You can travel to a lot of places to see Pacific Standard Time shows. There are some shows in Claremont, some in San Diego, some in Long Beach, some on the Westside, some in Hollywood and some opening soon in Santa Barbara and Palm Springs: they are all over the place. The shows also cover a lot of ground with exhibits on different styles of art and different art movements. One style of art that appears bit by bit in the shows in LA proper is the hyper-contemporary Light and Space movement featuring works from artists who used acrylic/polymer/glass/florescent to push the boundaries of sculpture beyond creating vessels or representative works into the future–and into the weird.
This contemporary Southern California movement is one that literally bounced around the globe, making names like Craig Kauffman, Larry Bell, Robert Irwin, DeWain Valentine, and Mary Corse celebrities. The show that has taken these artists and given them a perfect home is Phenomenal: California Light, Space, Surface at the Museum of Contemporary Art San Diego. The show explores the work of these artists and their approach to sculpture as a departure point to distort “visual perception” through light and lack thereof. It includes paintings and drawings that lead up to the actual work themselves, which are also included in the exhibit. The show is terrific and exciting–but not in Los Angeles. Not even close. Actually, it’s probably the furthest from the city proper!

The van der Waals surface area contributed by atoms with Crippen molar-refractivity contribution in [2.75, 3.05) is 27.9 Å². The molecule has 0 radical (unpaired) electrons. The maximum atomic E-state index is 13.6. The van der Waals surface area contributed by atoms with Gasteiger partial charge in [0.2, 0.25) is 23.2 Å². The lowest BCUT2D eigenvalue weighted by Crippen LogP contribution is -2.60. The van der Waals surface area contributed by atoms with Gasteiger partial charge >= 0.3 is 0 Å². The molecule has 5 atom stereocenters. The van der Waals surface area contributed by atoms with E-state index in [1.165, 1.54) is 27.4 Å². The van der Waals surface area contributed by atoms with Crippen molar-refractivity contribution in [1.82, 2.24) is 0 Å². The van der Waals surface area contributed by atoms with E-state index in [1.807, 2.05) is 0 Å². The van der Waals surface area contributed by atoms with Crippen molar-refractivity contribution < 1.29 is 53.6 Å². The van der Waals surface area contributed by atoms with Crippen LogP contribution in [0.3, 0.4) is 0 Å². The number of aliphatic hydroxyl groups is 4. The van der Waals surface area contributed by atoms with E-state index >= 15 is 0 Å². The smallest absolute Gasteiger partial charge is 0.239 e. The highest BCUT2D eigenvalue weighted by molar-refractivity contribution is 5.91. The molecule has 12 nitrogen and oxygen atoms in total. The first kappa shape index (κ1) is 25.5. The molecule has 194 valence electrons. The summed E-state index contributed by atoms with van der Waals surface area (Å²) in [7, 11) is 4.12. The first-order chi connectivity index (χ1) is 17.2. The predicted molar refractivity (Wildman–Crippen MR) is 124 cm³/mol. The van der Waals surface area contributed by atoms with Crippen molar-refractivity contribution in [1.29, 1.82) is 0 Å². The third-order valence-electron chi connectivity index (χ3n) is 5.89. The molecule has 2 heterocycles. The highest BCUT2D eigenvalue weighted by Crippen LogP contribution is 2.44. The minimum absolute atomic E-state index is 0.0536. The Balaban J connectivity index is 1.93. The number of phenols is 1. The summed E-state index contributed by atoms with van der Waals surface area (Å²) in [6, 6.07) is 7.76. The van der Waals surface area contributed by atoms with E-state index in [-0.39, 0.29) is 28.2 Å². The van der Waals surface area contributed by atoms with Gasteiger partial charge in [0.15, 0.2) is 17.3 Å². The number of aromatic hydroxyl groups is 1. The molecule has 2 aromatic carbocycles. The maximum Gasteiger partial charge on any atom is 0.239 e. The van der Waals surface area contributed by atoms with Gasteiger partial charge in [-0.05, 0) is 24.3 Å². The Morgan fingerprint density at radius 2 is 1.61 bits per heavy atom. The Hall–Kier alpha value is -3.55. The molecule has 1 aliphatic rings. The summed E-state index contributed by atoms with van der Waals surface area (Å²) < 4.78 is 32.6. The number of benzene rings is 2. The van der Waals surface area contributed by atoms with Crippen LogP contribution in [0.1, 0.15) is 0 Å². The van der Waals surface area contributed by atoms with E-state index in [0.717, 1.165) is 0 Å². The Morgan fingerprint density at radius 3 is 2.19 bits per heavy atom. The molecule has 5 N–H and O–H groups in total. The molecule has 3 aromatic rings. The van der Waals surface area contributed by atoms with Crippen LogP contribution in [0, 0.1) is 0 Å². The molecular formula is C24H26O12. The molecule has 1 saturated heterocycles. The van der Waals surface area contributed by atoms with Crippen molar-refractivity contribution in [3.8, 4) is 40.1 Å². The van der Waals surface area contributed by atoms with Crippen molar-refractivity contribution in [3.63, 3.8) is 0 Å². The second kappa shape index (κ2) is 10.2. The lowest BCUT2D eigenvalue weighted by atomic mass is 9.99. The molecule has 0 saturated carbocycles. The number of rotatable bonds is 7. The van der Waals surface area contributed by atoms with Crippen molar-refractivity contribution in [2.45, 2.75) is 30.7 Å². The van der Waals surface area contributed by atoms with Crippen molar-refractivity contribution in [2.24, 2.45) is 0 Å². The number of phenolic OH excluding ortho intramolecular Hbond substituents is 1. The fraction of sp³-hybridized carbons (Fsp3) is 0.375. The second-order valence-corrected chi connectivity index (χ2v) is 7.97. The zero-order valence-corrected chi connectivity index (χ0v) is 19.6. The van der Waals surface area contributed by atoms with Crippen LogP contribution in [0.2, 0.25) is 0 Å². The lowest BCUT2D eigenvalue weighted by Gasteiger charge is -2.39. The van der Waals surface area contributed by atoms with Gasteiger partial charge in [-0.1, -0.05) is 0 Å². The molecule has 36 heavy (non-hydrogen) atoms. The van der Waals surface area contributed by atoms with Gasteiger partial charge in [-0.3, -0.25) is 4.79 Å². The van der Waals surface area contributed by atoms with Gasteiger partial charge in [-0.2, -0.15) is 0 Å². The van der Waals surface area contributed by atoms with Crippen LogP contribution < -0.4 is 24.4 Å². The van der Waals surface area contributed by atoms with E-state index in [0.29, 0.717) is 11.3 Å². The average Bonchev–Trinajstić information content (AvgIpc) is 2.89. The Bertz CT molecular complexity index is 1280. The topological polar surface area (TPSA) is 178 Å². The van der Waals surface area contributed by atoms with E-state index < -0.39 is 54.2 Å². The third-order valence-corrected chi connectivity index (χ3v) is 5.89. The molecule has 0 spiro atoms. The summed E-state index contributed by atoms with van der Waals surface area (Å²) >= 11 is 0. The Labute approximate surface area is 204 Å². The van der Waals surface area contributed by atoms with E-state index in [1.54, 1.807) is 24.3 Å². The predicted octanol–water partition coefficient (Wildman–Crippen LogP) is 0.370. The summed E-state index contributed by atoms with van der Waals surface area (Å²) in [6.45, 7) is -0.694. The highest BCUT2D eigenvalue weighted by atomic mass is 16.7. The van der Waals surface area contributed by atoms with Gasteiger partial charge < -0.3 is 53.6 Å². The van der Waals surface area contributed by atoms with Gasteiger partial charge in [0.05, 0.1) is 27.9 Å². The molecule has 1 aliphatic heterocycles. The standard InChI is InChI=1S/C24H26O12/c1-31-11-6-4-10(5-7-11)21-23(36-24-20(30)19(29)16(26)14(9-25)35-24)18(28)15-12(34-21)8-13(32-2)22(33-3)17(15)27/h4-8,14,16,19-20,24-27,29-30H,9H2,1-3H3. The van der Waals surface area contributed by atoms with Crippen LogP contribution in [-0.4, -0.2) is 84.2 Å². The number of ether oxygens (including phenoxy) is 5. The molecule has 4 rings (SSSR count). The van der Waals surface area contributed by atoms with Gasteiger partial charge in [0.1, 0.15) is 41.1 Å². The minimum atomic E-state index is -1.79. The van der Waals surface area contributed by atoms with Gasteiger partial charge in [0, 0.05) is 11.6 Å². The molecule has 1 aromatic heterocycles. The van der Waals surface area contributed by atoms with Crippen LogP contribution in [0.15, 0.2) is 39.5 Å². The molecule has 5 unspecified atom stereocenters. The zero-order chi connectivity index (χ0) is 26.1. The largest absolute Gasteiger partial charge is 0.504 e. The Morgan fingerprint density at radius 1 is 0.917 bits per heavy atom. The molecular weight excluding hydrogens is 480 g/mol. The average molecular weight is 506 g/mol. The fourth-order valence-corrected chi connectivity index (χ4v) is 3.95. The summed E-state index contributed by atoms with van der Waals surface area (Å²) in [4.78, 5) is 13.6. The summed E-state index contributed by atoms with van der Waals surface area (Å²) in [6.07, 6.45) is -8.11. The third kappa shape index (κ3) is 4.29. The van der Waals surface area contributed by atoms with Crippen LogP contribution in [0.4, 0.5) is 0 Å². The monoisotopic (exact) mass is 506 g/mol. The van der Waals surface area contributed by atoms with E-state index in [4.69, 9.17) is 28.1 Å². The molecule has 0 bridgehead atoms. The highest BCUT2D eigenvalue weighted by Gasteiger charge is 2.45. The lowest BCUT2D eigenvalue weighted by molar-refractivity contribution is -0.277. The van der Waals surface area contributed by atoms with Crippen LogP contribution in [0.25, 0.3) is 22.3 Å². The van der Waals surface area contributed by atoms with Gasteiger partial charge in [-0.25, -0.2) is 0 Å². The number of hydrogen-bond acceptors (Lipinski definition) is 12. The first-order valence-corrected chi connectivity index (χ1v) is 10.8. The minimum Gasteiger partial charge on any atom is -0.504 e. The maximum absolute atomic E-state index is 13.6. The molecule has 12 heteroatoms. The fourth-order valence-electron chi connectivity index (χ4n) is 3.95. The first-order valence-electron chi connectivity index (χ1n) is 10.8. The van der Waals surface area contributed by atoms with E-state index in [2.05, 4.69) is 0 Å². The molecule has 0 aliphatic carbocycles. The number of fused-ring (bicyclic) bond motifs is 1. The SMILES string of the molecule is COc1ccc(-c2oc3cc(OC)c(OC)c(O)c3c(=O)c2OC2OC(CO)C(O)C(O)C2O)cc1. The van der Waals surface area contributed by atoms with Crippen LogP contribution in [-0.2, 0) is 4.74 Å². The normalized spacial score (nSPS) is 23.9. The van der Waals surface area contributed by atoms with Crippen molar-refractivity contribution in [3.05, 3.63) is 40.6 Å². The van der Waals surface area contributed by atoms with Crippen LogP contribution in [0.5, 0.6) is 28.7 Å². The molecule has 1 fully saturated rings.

Don’t let that deter you guys: you have got to see it and it is actually super, super easy to get down there. First off, forget your car! Why drive? Seriously: why? One thing you are overlooking in light of the California high-speed rail deteriorating before our eyes is the Amtrak line that already exists!! You must take the train!! It takes less than it would driving (2.5 hours, tops) and you can work on your computer the whole time (thank you Amtrak wifi!!). And, if you like, you can spend the night down in the S.D. and return the next day. The total for the trip comes to about $200 and is well worth it because the show is one of the reasons why Pacific Standard Time gets us so excited: it shows the world that, yes, we made contemporary art.
For more on Phenomenal and San Diego attractions, check out the Pacific Standard Time blog!
Above: Untitled, Craig Kauffman, 1968. Synthetic polymer vaccum-formed Plexiglas with acrylic lacquer. 23 x 61 x 12 in. Collection Museum of Contemporary Art San Diego, Gift of Arthur and Carol Goldberg in honor of Margo Leavin © 1968 Estate of Craig Kauffman. Photograph by Philipp Scholz Rittermann.